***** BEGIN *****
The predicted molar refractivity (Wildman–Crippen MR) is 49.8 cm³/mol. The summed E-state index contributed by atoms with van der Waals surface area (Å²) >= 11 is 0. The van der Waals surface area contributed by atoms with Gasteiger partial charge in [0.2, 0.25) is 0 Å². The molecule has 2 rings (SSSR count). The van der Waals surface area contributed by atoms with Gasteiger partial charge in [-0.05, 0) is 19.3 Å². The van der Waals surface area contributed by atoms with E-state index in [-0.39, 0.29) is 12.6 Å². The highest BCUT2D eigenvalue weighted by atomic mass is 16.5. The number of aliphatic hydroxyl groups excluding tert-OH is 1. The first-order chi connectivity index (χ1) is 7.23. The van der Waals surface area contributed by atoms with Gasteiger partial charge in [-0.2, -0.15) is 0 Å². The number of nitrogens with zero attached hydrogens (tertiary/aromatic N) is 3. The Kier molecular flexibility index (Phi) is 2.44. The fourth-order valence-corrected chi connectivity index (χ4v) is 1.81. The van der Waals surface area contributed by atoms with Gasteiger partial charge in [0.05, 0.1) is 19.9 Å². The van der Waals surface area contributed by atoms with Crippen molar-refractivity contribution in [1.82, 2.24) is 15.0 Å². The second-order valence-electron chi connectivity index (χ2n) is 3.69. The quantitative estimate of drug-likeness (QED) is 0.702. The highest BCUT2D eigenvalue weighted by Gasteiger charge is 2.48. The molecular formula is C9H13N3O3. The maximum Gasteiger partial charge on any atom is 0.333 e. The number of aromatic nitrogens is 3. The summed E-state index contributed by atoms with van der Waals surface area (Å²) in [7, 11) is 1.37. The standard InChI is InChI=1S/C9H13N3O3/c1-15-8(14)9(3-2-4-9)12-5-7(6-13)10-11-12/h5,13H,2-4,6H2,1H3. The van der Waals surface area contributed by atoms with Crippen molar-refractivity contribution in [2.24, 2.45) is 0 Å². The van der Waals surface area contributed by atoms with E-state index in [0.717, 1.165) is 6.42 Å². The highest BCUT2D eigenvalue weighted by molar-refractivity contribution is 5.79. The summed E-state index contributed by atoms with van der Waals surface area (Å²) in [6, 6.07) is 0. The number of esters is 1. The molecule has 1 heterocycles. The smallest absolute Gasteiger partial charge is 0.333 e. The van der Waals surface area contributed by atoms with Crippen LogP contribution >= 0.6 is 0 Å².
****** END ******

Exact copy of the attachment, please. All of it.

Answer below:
The predicted molar refractivity (Wildman–Crippen MR) is 49.8 cm³/mol. The summed E-state index contributed by atoms with van der Waals surface area (Å²) >= 11 is 0. The van der Waals surface area contributed by atoms with Gasteiger partial charge in [0.2, 0.25) is 0 Å². The molecule has 2 rings (SSSR count). The van der Waals surface area contributed by atoms with Gasteiger partial charge in [-0.05, 0) is 19.3 Å². The van der Waals surface area contributed by atoms with E-state index in [-0.39, 0.29) is 12.6 Å². The highest BCUT2D eigenvalue weighted by atomic mass is 16.5. The number of aliphatic hydroxyl groups excluding tert-OH is 1. The first-order chi connectivity index (χ1) is 7.23. The van der Waals surface area contributed by atoms with Gasteiger partial charge in [-0.2, -0.15) is 0 Å². The number of nitrogens with zero attached hydrogens (tertiary/aromatic N) is 3. The Kier molecular flexibility index (Phi) is 2.44. The fourth-order valence-corrected chi connectivity index (χ4v) is 1.81. The van der Waals surface area contributed by atoms with Gasteiger partial charge in [0.05, 0.1) is 19.9 Å². The van der Waals surface area contributed by atoms with Crippen molar-refractivity contribution in [1.82, 2.24) is 15.0 Å². The second-order valence-electron chi connectivity index (χ2n) is 3.69. The quantitative estimate of drug-likeness (QED) is 0.702. The highest BCUT2D eigenvalue weighted by Gasteiger charge is 2.48. The molecular formula is C9H13N3O3. The maximum Gasteiger partial charge on any atom is 0.333 e. The number of aromatic nitrogens is 3. The summed E-state index contributed by atoms with van der Waals surface area (Å²) in [7, 11) is 1.37. The standard InChI is InChI=1S/C9H13N3O3/c1-15-8(14)9(3-2-4-9)12-5-7(6-13)10-11-12/h5,13H,2-4,6H2,1H3. The van der Waals surface area contributed by atoms with Crippen molar-refractivity contribution in [2.24, 2.45) is 0 Å². The van der Waals surface area contributed by atoms with E-state index in [0.717, 1.165) is 6.42 Å². The highest BCUT2D eigenvalue weighted by molar-refractivity contribution is 5.79. The summed E-state index contributed by atoms with van der Waals surface area (Å²) in [6, 6.07) is 0. The number of esters is 1. The molecule has 1 heterocycles. The smallest absolute Gasteiger partial charge is 0.333 e. The van der Waals surface area contributed by atoms with Crippen LogP contribution >= 0.6 is 0 Å².